Covariance of Phytoplankton, Bacteria, and Zooplankton Communities Within Microcystis Blooms in San Francisco Estuary

Peggy W. Lehman, Tomofumi Kurobe, Khiet Huynh, Sarah Lesmeister, Swee J. Teh

Research output: Contribution to journalArticlepeer-review


Microcystis blooms have occurred in upper San Francisco Estuary (USFE) since 1999, but their potential impacts on plankton communities have not been fully quantified. Five years of field data collected from stations across the freshwater reaches of the estuary were used to identify the plankton communities that covaried with Microcystis blooms, including non-photosynthetic bacteria, cyanobacteria, phytoplankton, zooplankton, and benthic genera using a suite of analyses, including microscopy, quantitative PCR (qPCR), and shotgun metagenomic analysis. Coherence between the abundance of Microcystis and members of the plankton community was determined by hierarchal cluster analysis (CLUSTER) and type 3 similarity profile analysis (SIMPROF), as well as correlation analysis. Microcystis abundance varied with many cyanobacteria and phytoplankton genera and was most closely correlated with the non-toxic cyanobacterium Merismopoedia, the green algae Monoraphidium and Chlamydomonas, and the potentially toxic cyanobacteria Pseudoanabaena, Dolichospermum, Planktothrix, Sphaerospermopsis, and Aphanizomenon. Among non-photosynthetic bacteria, the xenobiotic bacterium Phenylobacterium was the most closely correlated with Microcystis abundance. The coherence of DNA sequences for phyla across trophic levels in the plankton community also demonstrated the decrease in large zooplankton and increase in small zooplankton during blooms. The breadth of correlations between Microcystis and plankton across trophic levels suggests Microcystis influences ecosystem production through bottom-up control during blooms. Importantly, the abundance of Microcystis and other members of the plankton community varied with wet and dry conditions, indicating climate was a significant driver of trophic structure during blooms.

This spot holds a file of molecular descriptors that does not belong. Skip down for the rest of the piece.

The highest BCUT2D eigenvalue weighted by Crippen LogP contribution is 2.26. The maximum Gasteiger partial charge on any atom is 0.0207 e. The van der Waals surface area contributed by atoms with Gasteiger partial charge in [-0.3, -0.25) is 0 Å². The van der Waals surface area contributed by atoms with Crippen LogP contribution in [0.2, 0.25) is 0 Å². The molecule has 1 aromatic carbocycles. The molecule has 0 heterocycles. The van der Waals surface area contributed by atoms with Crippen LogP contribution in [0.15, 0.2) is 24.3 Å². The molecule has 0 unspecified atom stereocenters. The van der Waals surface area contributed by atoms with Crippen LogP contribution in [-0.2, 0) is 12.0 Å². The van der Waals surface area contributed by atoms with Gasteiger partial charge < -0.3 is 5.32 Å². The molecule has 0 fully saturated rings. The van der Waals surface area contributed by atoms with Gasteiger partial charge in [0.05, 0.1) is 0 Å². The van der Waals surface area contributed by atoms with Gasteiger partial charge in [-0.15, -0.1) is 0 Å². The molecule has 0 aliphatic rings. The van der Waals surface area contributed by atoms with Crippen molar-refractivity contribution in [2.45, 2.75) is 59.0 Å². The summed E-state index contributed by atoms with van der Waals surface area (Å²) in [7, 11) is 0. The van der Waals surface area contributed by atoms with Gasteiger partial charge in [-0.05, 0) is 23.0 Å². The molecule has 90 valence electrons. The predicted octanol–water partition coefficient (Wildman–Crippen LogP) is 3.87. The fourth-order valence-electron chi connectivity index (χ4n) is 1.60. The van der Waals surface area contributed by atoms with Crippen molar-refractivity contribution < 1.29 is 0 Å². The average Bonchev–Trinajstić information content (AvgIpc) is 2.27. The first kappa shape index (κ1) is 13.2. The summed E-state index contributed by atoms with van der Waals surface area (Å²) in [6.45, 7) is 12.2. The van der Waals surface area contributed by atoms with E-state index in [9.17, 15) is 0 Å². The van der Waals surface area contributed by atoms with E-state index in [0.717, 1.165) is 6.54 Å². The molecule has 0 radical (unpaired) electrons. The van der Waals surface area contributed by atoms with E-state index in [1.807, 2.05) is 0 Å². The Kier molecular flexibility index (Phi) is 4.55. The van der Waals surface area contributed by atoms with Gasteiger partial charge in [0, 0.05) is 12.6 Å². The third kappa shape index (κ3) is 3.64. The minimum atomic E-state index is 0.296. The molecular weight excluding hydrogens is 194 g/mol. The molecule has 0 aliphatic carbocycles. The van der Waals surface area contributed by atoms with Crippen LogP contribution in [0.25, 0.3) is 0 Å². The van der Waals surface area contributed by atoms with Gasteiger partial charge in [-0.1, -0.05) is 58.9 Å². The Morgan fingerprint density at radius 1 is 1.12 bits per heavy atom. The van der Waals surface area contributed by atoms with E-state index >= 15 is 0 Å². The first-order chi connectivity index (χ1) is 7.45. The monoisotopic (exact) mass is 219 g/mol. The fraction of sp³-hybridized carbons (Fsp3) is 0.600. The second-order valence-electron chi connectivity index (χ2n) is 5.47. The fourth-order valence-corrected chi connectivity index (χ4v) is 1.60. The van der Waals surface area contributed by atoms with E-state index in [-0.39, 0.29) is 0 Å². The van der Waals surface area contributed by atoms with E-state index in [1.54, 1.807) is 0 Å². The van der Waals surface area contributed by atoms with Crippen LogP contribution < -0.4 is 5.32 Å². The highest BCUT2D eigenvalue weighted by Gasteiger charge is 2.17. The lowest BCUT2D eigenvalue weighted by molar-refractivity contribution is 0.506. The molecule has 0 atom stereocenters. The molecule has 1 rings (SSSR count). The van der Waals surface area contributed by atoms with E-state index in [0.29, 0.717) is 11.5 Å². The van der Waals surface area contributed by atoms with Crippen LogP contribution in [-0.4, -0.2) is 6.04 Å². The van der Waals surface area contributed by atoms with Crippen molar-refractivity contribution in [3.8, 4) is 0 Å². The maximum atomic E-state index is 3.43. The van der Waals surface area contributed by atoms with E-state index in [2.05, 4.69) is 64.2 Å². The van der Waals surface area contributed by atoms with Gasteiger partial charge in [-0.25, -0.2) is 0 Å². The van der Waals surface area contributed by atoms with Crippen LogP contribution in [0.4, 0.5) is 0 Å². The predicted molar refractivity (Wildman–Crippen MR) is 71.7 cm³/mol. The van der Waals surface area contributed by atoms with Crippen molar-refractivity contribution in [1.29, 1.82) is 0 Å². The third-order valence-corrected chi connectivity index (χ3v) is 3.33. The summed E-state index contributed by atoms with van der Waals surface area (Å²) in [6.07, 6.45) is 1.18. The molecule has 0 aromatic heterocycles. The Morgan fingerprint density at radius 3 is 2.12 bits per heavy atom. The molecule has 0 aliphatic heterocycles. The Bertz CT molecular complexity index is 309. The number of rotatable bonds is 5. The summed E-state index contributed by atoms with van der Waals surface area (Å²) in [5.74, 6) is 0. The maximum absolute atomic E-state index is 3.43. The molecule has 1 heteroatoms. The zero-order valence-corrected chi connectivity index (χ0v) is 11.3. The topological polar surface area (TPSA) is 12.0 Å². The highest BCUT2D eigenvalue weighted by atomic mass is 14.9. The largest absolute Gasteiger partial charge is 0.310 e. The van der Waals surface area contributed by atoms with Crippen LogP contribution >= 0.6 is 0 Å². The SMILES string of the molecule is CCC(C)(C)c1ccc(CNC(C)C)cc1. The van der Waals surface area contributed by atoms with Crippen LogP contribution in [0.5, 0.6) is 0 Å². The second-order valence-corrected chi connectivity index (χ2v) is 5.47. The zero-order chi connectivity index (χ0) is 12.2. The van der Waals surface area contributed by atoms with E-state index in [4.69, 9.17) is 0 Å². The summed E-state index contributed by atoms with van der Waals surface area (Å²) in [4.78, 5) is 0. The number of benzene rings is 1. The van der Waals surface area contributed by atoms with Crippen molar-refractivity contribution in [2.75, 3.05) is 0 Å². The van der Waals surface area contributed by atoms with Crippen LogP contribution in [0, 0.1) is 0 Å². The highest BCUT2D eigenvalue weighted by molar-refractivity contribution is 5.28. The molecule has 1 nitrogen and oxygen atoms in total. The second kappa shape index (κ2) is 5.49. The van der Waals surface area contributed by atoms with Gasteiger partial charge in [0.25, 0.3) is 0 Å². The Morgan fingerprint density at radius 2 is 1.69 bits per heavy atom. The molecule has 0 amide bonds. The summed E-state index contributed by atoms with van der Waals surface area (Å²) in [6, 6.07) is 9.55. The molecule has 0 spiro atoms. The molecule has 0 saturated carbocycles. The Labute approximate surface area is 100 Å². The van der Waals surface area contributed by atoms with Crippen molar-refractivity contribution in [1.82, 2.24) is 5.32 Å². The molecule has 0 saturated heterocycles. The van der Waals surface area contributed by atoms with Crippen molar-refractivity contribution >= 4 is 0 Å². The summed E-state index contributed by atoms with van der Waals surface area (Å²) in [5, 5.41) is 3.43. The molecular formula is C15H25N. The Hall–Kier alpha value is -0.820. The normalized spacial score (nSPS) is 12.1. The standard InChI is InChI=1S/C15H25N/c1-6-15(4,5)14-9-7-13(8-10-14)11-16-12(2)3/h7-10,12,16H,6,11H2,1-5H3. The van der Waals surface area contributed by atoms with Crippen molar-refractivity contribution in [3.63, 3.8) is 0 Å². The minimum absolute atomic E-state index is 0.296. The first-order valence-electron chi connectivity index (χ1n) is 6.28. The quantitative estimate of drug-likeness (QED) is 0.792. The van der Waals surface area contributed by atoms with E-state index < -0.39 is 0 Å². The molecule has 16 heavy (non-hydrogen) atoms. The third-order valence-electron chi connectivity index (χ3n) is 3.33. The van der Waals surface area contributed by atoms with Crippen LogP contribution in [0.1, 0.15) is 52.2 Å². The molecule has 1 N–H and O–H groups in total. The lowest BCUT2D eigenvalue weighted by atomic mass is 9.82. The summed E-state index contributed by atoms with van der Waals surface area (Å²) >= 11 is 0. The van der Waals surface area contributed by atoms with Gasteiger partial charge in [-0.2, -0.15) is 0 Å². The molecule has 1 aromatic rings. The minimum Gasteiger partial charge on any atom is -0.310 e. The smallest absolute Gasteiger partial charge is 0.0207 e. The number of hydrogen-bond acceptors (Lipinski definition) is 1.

Original languageEnglish (US)
Article number632264
JournalFrontiers in Microbiology
StatePublished - Jun 7 2021


  • bacteria
  • cyanobacteria blooms
  • estuary
  • gene sequencing
  • metagenomics
  • Microcystis
  • phytoplankton
  • zooplankton

ASJC Scopus subject areas

  • Microbiology
  • Microbiology (medical)


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